Presenting Her Patchwork

Madison’s Webb to exhibit
her fabrics in new Quilt Show

The exhibit will go up in March at the History Center

(March 2016) – Margie Webb of Madison, Ind., began making her first quilt at age 12. Since then, her passion for quilting has grown enormously. She still continues to share her creative talent with family and friends.
Webb, 79, suffered from scarlet fever at age 12.
Confined to her home for a long time, Webb’s mother collected material and had her daughter applique Dresden Plate blocks to pass the time. The material she used came from old dresses, aprons and feed sacks, said Webb.
Her grandmother taught her how to sew. “I’ve been sewing for as long as I can remember,” she said.
“I was born half a block up the street in an apartment above Vincent’s Grocery. It’s now The Attic. I grew up in Hanover.” Eventually, she “came back to my roots.”

Photo by Patti Watson

Margie Webb of Madison, Ind., displays some of her quilts and fabrics she has made over the years.

As to her favorite pattern, “I love to do Dresden Plates,” she said. Webb admitted this might have something to do with the fact it was the first quilt pattern she ever attempted. She never made a quilt from those blocks, saying, “I might still do it one day.”
Webb will have quite a few Dresden Plate quilts among others in the upcoming “For the Joy of It” quilt show that will run March 5 to April 2 at the Jefferson County (Ind.) History Center. Located at 615 W. First St. in Madison, the Center is holding this inaugural quilt show to showcase local talent. Admission is free to see Webb’s quilt display, which consists of more than 100 quilts she has lovingly created.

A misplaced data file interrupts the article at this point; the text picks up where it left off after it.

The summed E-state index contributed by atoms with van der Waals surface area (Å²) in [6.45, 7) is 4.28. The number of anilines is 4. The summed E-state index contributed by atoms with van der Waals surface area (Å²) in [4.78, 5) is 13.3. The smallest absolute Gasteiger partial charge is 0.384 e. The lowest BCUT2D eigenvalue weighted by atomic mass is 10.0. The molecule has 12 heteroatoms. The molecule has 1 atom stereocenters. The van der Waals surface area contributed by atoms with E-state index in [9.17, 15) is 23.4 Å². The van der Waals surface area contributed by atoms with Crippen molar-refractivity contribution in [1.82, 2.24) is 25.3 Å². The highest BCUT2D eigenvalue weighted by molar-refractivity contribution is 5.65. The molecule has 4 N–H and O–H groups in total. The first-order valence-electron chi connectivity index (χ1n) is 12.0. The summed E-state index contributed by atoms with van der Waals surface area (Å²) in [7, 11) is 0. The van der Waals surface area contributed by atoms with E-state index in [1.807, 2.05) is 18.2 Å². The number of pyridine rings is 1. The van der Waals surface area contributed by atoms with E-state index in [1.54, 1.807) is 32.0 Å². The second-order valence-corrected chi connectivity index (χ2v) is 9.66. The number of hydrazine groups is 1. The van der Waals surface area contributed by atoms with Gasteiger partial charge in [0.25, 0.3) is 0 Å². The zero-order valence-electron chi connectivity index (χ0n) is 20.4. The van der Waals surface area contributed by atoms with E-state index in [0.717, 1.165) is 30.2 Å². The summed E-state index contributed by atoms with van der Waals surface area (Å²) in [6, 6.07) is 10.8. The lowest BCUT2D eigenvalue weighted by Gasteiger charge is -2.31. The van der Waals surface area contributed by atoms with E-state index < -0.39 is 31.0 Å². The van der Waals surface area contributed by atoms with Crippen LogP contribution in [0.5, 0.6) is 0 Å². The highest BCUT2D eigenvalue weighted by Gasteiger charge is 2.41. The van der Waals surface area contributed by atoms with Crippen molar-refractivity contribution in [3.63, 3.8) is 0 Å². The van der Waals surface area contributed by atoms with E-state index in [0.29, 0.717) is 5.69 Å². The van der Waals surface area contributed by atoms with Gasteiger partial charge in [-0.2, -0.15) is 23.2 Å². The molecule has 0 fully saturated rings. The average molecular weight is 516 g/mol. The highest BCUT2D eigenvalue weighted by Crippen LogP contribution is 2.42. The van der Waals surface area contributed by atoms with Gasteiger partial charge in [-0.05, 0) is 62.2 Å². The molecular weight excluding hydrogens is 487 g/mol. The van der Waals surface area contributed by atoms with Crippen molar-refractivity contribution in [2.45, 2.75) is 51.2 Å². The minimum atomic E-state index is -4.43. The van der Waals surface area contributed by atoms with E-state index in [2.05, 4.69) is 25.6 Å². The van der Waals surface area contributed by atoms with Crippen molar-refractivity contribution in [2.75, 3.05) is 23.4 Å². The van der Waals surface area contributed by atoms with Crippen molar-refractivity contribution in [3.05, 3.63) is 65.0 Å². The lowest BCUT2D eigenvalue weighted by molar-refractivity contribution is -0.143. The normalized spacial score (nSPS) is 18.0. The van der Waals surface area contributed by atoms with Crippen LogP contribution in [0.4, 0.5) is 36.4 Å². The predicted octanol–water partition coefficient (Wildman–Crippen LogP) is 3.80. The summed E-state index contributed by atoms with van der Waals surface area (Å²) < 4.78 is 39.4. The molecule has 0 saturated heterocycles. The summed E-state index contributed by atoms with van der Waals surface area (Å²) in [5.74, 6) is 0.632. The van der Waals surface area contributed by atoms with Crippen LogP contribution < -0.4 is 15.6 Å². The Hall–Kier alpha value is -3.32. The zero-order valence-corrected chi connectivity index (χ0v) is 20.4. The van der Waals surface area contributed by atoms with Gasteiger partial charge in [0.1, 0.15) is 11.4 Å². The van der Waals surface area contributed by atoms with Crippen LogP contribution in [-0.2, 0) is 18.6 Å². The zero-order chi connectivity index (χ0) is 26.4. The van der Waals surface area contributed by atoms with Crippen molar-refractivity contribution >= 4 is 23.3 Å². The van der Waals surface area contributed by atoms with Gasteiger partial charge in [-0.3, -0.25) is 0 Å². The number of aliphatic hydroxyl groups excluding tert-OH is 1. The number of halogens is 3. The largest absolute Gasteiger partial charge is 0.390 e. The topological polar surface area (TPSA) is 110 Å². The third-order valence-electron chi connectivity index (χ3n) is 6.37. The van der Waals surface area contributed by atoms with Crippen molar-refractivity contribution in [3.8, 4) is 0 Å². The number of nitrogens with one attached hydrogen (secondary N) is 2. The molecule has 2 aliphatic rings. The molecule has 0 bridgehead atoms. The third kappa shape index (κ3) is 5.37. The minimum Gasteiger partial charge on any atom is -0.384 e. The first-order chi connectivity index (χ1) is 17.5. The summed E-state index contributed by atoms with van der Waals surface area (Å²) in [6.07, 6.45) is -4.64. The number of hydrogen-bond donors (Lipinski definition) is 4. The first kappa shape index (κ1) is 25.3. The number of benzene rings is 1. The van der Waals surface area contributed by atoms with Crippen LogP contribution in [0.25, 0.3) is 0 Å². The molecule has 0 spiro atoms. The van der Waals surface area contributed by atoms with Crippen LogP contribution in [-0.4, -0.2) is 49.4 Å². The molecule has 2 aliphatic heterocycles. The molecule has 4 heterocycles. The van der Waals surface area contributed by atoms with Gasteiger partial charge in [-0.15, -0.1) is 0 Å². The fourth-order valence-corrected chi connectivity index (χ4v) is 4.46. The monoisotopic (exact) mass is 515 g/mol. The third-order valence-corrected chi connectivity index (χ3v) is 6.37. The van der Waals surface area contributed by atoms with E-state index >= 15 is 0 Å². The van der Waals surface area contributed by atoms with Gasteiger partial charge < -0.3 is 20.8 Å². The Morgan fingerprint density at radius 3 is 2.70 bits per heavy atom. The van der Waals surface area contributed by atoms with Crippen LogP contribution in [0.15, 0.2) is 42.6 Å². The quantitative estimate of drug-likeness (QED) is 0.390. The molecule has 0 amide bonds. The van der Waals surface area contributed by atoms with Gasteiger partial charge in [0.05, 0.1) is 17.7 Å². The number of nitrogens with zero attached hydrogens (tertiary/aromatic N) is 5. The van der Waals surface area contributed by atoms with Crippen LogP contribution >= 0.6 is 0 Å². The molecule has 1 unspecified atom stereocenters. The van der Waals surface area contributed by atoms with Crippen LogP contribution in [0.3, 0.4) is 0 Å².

John Nyberg, executive director of the History Center, asked Webb if she would be willing to put her quilts in a show. “It’s important to feature arts and crafts created by people in this town,” he said.
“We’re in the process of starting a Southern Indiana Folk School. Quilting is a traditional class that will be offered. “There will be quilts on display in different shapes, sizes, fabrics and designs.”
They hang in the entry lobby, a hallway and the Jefferson Room of the History Center. “Special exhibit panels were built to hold the quilts.”
Some quilts are based on traditional patterns while others are more contemporary. Reproduction historic fabric is used in some and there is a “wonderful variety,” said Nyberg. “We’re delighted to have an exhibit like this.”
Webb is donating one of the quilts to the History Center’s collection, and every March there will be a quilt display, she said. A second quilt will be raffled with proceeds benefiting the Folk School.
For Webb, “quilting is a passion. I love putting the colors together. I make quilts for the joy of it. I like to be challenged by different ideas.”
Over the years she has made a business out of her passion. Webb opened Margie’s Country Store, a fabric, quilting and sewing notions store, in March 1971 in the front office of Auxier Gas Service in Hanover. She then moved the business to 721 W. Main St. in Madison where it still operates.
Webb converted the former Cisco’s Meat Market storefront into a fabric shop after purchasing the building from Historic Madison Inc. It was built in 1873 by Horace B. Cisco as an addition to a house built earlier in the 1850s. She renovated it completely and opened her doors to sell fabrics and all sorts of sewing notions.
In business for 45 years, Webb is not looking to slow down. Sandy Noah has worked for Webb for nearly 30 years and teaches quilting classes. Barbara Lowrance, who is in charge of a gift shop in the basement of the building, has worked for Webb for almost 40 years.
Together with Noah, Webb has co-authored several books that are now out-of-print. Webb became more serious about quilting when her business began offering quilting classes and she had to make samples for customers.
She used to hand-quilt her projects but switched to machine quilting when “I couldn’t make samples quick enough.”
Webb does still hand-embroider all quilt blocks that feature embroidery.
Margie’s Country Store has an extensive collection of fabrics and patterns and the staff is always willing “to give any help that is needed,” said Webb. “We have helped plan a lot of projects. Our customers are our friends.”
Webb said that, “for me, it’s really an honor and I’m really humbled” to be a part of the quilt show. “I don’t quilt for competition. I love doing it, and sharing them with other people. I feel blessed to do it.”

• For more information on the “For the Joy of It” quilt show, contact the Jefferson County History Center at (812) 493-4689.

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